State v. Leaks, ___ N.C. App. ___, ___ S.E.2d ___ (Mar. 3, 2020)

In this second-degree murder case, the trial court (1) did not abuse its discretion by denying the defendant’s motion for a jury view; (2) did not err with respect to a jury instruction on self-defense; and (3) correctly sentenced the defendant at prior-record level IV.

The trial court did not abuse its discretion by denying the defendant’s motion requesting a jury view of the crime scene, which the defendant argued was important to give the jury “an accurate view of what [the testifying eyewitnesses] would have been able to see and what kind of obstruction would have been in the line of sight that they would have, the area where this was occurring, as well as the distance involved[.]”. In reaching its reasoned decision to deny the motion, the trial court considered the availability of photographs, diagrams, and other material” and noted that the alleged crime occurred during daylight.

As to the instruction on self-defense, the defendant argued that the trial court erred in instructing the jury that the defendant “believed it was necessary to kill the victim in order to save the defendant from death or great bodily harm” and instead should have instructed that the defendant “believed it was necessary to use deadly force against the victim,” a modification contemplated by the pattern jury instruction on self-defense in murder cases in situations where the evidence shows that a defendant intended to use deadly force to disable but not to kill the victim (N.C.P.I. – Crim. 206.10 n.4).  The court recognized that this argument raised the unsettled issue of the extent to which the 2011 enactment of G.S. 14-51.2 and G.S. 14-51.3, creating statutory rights to self-defense, supplemented or superseded North Carolina common law concerning self-defense and defense of another.  Prior to the 2011 statutory enactments, the North Carolina Supreme Court in State v. Richardson, 341 N.C. 585, 592-94 (1995) held that “it is not necessary to change the self-defense instruction to read necessary ‘to shoot or use deadly force’ in order to properly instruct a jury on the elements of self-defense.”  The defendant argued that, notwithstanding Richardson, it was error to use the “to kill” language because G.S. 14-51.3 does not require a person to believe it is necessary to kill his or her assailant in order to save himself or herself from death or bodily harm and instead authorizes the use of deadly force if a person is “in any place he or she has the lawful right to be” and “reasonably believes that such force is necessary to prevent imminent death or great bodily harm to himself . . . .”  Finding itself bound by Richardson, the court determined that the trial court did not err in its instruction to the jury on self-defense.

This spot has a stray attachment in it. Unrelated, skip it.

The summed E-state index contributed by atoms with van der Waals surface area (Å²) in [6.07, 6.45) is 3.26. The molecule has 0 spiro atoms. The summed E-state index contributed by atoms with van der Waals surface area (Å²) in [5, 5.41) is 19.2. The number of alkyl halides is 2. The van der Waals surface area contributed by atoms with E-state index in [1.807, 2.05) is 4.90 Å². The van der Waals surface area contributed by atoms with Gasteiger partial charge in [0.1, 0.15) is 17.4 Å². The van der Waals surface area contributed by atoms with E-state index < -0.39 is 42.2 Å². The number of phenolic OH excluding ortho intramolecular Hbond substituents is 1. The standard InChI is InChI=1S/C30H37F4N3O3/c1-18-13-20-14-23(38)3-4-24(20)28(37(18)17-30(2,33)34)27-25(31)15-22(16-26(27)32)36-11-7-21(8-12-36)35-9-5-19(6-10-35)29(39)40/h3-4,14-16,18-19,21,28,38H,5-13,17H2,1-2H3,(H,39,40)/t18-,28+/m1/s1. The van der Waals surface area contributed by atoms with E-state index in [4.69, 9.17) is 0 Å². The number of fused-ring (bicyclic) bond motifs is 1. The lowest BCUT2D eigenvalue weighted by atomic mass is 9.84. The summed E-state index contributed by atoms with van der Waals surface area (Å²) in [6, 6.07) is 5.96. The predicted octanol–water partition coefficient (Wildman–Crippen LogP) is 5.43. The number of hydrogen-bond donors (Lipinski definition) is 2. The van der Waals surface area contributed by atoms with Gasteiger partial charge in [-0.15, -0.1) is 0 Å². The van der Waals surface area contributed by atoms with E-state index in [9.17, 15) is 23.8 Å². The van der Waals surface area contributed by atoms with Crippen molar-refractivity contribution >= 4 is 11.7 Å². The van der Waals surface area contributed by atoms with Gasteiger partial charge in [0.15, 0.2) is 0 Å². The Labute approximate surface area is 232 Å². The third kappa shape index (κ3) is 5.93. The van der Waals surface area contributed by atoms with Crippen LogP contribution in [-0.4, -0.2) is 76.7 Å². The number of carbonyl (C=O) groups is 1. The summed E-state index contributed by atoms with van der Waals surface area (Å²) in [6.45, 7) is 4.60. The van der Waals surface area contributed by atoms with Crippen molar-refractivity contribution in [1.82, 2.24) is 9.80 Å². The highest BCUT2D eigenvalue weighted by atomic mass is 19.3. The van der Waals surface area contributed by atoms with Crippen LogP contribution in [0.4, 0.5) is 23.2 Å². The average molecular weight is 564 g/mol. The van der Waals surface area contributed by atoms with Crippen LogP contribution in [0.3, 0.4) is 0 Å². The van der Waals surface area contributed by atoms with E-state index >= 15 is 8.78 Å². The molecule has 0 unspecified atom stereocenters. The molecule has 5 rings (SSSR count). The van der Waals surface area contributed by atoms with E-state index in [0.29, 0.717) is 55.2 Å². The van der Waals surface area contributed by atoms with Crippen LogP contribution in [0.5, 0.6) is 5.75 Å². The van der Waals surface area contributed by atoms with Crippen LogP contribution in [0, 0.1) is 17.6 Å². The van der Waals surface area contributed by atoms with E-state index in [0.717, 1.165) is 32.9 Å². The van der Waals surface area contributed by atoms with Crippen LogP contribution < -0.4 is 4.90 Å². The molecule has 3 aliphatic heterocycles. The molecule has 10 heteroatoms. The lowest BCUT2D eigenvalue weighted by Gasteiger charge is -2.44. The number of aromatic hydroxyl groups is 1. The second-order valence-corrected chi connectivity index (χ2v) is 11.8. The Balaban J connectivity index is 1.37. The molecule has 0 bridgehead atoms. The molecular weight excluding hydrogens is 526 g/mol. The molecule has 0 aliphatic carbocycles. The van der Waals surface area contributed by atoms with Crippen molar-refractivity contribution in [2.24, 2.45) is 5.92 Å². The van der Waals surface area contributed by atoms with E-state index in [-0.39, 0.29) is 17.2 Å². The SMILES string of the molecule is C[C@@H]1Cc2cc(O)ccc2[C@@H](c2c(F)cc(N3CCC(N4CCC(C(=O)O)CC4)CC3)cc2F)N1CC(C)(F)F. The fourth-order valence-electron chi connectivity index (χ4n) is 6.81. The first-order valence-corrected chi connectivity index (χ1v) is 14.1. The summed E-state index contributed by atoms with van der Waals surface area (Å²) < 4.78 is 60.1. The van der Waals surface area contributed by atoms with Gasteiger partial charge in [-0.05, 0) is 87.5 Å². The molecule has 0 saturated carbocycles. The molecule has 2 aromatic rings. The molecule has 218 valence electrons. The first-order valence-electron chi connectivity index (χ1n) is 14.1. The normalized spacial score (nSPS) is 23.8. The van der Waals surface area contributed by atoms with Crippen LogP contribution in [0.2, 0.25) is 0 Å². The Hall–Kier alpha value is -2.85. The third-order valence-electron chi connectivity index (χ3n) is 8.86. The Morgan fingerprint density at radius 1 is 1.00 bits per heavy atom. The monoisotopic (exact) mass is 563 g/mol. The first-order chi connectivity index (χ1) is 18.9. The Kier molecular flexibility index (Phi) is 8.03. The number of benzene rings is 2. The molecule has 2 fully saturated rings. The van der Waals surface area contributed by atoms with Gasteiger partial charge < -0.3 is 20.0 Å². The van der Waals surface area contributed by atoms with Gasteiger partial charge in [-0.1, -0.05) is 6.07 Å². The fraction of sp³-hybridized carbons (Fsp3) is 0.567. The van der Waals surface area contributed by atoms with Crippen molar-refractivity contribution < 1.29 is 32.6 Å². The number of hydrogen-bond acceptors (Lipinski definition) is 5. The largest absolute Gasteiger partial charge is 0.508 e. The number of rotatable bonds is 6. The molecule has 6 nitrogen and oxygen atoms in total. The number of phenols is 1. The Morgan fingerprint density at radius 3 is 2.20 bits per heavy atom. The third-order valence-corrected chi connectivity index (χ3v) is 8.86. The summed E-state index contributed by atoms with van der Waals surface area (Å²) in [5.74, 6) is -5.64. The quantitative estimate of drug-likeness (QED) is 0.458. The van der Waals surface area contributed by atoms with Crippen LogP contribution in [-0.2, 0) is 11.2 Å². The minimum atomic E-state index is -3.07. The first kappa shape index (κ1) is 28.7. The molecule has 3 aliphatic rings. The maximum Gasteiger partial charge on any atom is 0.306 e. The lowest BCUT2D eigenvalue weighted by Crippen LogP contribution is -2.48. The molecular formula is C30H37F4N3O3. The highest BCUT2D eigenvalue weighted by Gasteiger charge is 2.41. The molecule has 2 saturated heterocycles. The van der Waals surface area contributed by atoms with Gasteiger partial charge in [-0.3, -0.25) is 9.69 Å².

With regard to the trial court’s calculation of the defendant’s prior-record-level points for sentencing purposes, a calculation based upon certified copies from the Clerk of Superior Court of the defendant’s criminal records, the court found that the trial court did not err by adding one prior-record-level point for a misdemeanor assault with a deadly weapon conviction that resulted in a PJC and did not err in adding one prior-record-level point for misdemeanor breaking and entering and injury to real property offenses that were consolidated and to which the defendant pleaded guilty.  Even if the trial court erred in adding two prior-record-level points instead of one point by treating another breaking and entering conviction as a felony rather than as a misdemeanor, the assumed error was harmless because it did not change the defendant’s prior-record level.